The same situation existed with the young sister. Willing confession, a desisting of the wrongdoing, and yet disfellowshipped. Should the congregation and family members have obeyed men, or God?

What the Article is Really Saying

Jehovah’s Witnesses worship their God within the strict confines of an ecclesiastical authority structure. Those who do not conform to the rules of that structure are dealt with severely by being cut off from family and friends. This is done, allegedly, to protect the congregation from contamination. However, a disciplinary system that depends on secret meetings where no observers are permitted and where no public record is kept is completely incompatible with the law of the Christ, a law based on love. (Gal. 6:2) Such a system is about control. Such a system has been seen frequently throughout history. That is why Western societies have drafted laws to protect the citizenry from the abuse of power. Power corrupts is the time-honored maxim. We acknowledge that we are all sinful. Yet the Governing Body has put in place a system for which there are few, if any, checks and balances. When an injustice has been done, time and again the response by those with the power to set things right has been for the victims to exercise patience and to wait on Jehovah. The reason for this is that they fear a challenge to the authority structure upon which their rule is based. The authority of all levels of the structure is paramount. The needs of the one, or the many, do not outweigh the needs of the few at the top.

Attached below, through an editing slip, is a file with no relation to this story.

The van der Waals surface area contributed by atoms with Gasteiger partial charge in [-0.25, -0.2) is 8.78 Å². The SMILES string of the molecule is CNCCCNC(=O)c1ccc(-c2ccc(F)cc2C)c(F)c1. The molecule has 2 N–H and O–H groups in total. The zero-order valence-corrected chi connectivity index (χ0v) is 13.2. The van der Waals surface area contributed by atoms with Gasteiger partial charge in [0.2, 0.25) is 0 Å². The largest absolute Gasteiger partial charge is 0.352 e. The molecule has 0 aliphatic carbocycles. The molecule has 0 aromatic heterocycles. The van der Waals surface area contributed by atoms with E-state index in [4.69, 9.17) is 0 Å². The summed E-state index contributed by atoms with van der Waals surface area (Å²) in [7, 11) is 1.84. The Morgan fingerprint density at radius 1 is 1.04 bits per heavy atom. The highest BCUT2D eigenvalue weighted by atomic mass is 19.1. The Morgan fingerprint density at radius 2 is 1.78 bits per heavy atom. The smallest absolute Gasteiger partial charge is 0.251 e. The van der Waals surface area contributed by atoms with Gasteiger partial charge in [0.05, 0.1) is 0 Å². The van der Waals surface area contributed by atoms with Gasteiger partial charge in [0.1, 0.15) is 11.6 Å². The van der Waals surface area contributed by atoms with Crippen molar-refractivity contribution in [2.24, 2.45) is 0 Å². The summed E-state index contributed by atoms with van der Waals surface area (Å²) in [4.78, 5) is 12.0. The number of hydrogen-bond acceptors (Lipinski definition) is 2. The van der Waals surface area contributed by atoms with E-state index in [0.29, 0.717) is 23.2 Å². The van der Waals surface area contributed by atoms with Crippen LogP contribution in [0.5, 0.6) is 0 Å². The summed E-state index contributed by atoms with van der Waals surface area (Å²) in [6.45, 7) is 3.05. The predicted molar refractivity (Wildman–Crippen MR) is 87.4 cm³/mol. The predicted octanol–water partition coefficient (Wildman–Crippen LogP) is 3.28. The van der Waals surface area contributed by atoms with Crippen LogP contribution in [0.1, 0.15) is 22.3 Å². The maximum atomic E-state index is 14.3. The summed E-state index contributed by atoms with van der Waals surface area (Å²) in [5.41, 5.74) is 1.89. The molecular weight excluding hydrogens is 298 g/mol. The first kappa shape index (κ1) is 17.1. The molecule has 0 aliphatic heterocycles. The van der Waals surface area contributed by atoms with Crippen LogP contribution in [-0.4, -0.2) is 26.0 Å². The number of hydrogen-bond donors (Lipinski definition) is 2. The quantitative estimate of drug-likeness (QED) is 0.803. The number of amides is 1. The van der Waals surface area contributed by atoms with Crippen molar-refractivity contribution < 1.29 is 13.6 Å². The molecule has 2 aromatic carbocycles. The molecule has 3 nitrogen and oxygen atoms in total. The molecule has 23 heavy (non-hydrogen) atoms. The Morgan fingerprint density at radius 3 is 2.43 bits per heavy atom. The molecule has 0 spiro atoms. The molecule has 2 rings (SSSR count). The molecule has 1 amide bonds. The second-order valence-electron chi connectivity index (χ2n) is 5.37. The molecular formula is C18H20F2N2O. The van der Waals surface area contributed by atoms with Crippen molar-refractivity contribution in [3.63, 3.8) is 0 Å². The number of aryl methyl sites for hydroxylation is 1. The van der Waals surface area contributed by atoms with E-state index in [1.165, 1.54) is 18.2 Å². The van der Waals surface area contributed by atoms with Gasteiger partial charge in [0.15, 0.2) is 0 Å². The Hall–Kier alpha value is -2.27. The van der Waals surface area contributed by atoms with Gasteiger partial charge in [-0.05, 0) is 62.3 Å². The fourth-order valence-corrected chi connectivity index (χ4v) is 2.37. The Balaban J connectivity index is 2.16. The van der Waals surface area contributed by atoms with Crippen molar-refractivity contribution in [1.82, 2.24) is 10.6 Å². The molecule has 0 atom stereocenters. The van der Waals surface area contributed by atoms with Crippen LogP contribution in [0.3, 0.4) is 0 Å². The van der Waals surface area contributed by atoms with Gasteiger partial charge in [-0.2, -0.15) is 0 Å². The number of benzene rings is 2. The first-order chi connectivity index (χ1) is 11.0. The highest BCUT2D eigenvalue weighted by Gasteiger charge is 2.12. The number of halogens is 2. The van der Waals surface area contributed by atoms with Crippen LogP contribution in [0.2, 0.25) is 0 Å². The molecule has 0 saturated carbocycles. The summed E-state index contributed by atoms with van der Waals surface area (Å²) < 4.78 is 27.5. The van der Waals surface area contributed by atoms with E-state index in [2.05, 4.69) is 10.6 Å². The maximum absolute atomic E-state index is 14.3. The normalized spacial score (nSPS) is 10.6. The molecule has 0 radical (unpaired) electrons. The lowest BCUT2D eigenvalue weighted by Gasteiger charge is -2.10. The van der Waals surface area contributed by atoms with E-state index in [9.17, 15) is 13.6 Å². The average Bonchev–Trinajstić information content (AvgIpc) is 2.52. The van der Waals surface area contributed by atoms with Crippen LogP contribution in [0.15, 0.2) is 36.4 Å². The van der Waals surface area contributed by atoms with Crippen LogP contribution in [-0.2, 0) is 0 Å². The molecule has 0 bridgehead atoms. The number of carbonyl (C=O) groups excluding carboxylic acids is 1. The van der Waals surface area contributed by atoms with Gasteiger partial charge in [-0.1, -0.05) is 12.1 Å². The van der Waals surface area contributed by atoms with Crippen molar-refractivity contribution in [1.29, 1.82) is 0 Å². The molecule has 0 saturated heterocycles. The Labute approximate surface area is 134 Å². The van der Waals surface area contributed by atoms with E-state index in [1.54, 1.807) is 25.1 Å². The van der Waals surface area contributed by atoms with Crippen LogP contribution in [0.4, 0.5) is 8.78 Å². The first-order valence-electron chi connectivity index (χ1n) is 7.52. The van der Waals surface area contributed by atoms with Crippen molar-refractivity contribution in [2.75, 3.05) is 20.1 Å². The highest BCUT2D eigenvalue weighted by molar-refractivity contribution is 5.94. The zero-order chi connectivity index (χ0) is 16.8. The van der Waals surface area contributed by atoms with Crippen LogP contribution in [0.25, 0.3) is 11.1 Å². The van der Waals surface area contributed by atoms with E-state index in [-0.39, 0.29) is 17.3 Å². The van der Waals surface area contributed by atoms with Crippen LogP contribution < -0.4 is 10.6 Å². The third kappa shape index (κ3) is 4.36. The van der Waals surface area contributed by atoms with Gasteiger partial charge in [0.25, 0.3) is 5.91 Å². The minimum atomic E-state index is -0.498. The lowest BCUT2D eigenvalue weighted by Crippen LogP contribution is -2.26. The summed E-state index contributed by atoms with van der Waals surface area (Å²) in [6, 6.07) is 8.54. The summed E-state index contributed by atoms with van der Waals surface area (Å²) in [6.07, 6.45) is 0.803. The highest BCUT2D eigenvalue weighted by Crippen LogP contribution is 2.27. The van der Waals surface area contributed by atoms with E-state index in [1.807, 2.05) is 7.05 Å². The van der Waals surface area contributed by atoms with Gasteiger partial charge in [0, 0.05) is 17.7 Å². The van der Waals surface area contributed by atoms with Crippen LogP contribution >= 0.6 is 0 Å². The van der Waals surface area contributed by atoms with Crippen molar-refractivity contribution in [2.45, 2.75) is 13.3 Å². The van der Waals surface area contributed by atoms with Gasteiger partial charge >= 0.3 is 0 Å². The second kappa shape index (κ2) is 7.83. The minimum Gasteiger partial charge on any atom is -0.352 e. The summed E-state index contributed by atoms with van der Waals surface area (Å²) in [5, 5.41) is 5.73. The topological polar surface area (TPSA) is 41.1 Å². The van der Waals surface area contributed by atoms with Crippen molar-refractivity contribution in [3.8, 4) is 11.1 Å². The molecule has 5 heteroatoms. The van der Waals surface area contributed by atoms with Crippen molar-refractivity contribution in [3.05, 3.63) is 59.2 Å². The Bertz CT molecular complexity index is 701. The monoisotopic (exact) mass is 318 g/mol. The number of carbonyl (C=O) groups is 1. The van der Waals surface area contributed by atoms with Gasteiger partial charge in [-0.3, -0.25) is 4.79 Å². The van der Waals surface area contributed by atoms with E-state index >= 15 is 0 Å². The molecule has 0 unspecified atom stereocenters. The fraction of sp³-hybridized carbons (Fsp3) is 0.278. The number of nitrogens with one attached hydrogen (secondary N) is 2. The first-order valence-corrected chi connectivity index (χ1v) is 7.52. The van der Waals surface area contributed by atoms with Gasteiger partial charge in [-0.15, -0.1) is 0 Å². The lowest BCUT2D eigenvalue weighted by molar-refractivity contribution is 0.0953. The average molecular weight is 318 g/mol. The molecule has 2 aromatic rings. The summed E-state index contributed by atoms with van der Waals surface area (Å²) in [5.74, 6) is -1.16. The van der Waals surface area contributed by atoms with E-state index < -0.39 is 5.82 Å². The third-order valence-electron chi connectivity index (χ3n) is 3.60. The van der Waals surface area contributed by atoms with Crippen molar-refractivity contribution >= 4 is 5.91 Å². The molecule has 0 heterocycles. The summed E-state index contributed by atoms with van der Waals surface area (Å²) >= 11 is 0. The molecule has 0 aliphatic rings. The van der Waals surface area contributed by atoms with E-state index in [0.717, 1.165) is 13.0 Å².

A similar system was in place in the first century. A hierarchy that instilled fear in its flock and persecuted any who disagreed. (John 9:22, 23; Acts 8:1) There was nothing that the true followers of Christ could do to fix that system and it was best they did not try in keeping with Jesus’ admonition. (Mt 9:16, 17) For them, it was best to wait on Jehovah to fix things which he did when he brought destruction on the Jewish system of things in 70 C.E. Likewise today, we cannot fix what is wrong in the Organization. All we can do is be true to Jehovah, obey the law of the Christ, act in love but with prudence, and wait for Jehovah to fix things. It would seem history will soon repeat itself.
[i] From Hamlet’s famous soliloquy: “To die—to sleep. To sleep—perchance to dream: ay, there’s the rub!”
[ii] There is no requirement in Christian law to confess one’s sins to men. James 5:16 and 1 John 1:9 are often misapplied to support the idea that we cannot truly get God’s forgiveness without bringing the elders into the equation. We are again imitating the Catholic Church by using this method as a means of controlling the membership to ensure compliance with the directives of the Governing Body.
[iii] In boldface on page 90, the “Shepherd the Flock of God” book states: “Recording devices should not be allowed.” Yet in the civilized world, every word spoken in a court case is recorded and made public for all to review. How else are we to ensure that our rights are not stripped away from us?  The issue of confidentiality does not apply if the accused asks for the proceedings to be made public.
[iv] Not only is this against Israelite law (the supposed precedent for all JW judicial matters) where capital cases were heard openly in the public gates, it is also against the law codes of every civilized nation on earth. The Catholics held secret trials during the dark ages. We have become the very thing we have hated.
[v] The most notorious secret trial in the Bible, in which the accused was denied the support of family and friends is the nighttime Sanhedrin trial of our Lord Jesus. This is the company that Jehovah’s Witnesses keep by following the dictates of their Governing Body. At judicial hearings, elders are instructed that “observers should not be present for moral support.” (ks10-E p. 90, par. 3) Why would you deny your brother moral support?

Meleti Vivlon

Articles by Meleti Vivlon.